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Hanging In or Hanging On?

Jenna faced a crossroads that many singles come to when they’ve been in a relationship for a long period of time. She put it this way:

“Rick and I have been together for a year, and we’ve run into several problems in our relationship. Plus, some of the early romance has worn off and reality has set in—we’re not perfect and we’ve got some issues to deal with.” Here’s her dilemma: “I’ve been seriously considering whether we’re just going through a blah time that I should press through, or if there are signals that we should break up and move on.”

Another way to put it is: Are Jenna and Rick going through the kind of dry, rough patch nearly every couple experiences at some point, or are there red flags they shouldn’t ignore? Is Jenna “hanging in” with a partner who has all qualities of a lifelong partnership, or is she “hanging on” to a relationship that’s run its course?

Maybe you have been in a situation like Jenna’s. Every romantic relationship is unique and different, but here are ways to assess the hanging-in-or-hanging-on question:

You’re likely hanging on to a dead-end relationship if . . .

Your partner’s emotional health is suspect. No quality is more essential to the success of a relationship than emotional health. If the person you’re dating is self-absorbed, overly defensive, chronically negative, easily angered, dependent on substances, or anything else that indicates an emotional health deficit, it’s best to move on.

You question your partner’s character and integrity. Does your partner consistently demonstrate honesty, trustworthiness, and responsibility? If so, that’s a sign of strong character. If not, look out. The tendency toward deceitfulness and dishonesty has a way of spilling over into many areas of life.

Your values differ. Values are the principles that guide the way we live and make decisions. The list of values is nearly endless: honesty, generosity, kindness, volunteerism, and so on. If you and your partner differ substantially on any one major value–or several less significant ones—trouble is sure to come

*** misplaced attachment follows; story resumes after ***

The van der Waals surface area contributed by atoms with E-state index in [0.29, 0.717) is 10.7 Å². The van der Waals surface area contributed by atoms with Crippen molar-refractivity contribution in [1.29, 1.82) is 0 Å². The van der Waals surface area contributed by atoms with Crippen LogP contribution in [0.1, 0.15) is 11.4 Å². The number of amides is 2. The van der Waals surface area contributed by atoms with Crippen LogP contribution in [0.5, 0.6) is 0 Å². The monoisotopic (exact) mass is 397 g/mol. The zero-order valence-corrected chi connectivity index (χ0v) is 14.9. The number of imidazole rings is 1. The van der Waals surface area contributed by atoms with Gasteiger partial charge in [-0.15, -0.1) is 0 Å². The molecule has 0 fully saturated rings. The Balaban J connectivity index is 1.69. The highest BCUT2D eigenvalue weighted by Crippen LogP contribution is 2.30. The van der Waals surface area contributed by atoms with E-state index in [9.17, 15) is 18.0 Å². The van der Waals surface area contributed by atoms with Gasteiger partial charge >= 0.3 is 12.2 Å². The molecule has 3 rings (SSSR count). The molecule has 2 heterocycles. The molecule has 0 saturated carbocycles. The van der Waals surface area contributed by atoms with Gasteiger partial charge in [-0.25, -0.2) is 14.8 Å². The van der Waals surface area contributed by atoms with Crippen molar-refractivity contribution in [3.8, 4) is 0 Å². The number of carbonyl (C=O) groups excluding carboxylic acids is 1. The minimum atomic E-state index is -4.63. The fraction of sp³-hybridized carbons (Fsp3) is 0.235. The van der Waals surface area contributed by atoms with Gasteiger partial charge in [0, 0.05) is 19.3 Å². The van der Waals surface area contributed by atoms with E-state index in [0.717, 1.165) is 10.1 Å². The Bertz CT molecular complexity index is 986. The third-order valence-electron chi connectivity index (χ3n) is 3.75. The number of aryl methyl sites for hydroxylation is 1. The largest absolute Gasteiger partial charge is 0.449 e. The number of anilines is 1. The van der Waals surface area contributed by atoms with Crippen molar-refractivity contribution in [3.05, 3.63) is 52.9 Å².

You can’t resolve conflicts. In solid relationships, two people learn to manage their differences thoroughly and efficiently so that harmony prevails most of the time. Relationships fall apart when conflicts occur and seldom, if ever, get resolved.

You’re likely hanging in with a promising relationship if . . .

Your partner has all of your must-have and none of your can’t-stand qualities. The person who meets all of your carefully considered criteria for a life partner is someone worth investing more time in. If a partner has the qualities you’re looking for, err on the side of patience and persistence.

Both partners have the utmost respect for each other. Mutual respect is at the very core of enduring relationships. It confers dignity, honor, and high worth to the recipients. In contrast, lack of respect leads to all kinds of relational ills—putdowns, dishonesty, cheating—which are sure to sink a relationship eventually. The foundation is built on solid trust. Love and trust are as tightly intertwined as strands of a rope. When trust is broken, love is diminished and damaged. But when trust is diligently maintained, love grows stronger and stronger. Trustworthy partners know that every investment they make in the relationship will pay dividends.

Both individuals are unselfish and supportive. The best lovers are those who are generous with their time, affirmation, money, praise, and attention. If you notice that the person you’re with shows little regard for your wishes and opinions, is intent on getting his way, and consistently displays a me-first attitude, you’re probably in the presence of someone more selfish than selfless.

All relationships go through times of careful evaluation and scrutiny—as they should. Make sure you’re staying in or getting out for all the right reasons.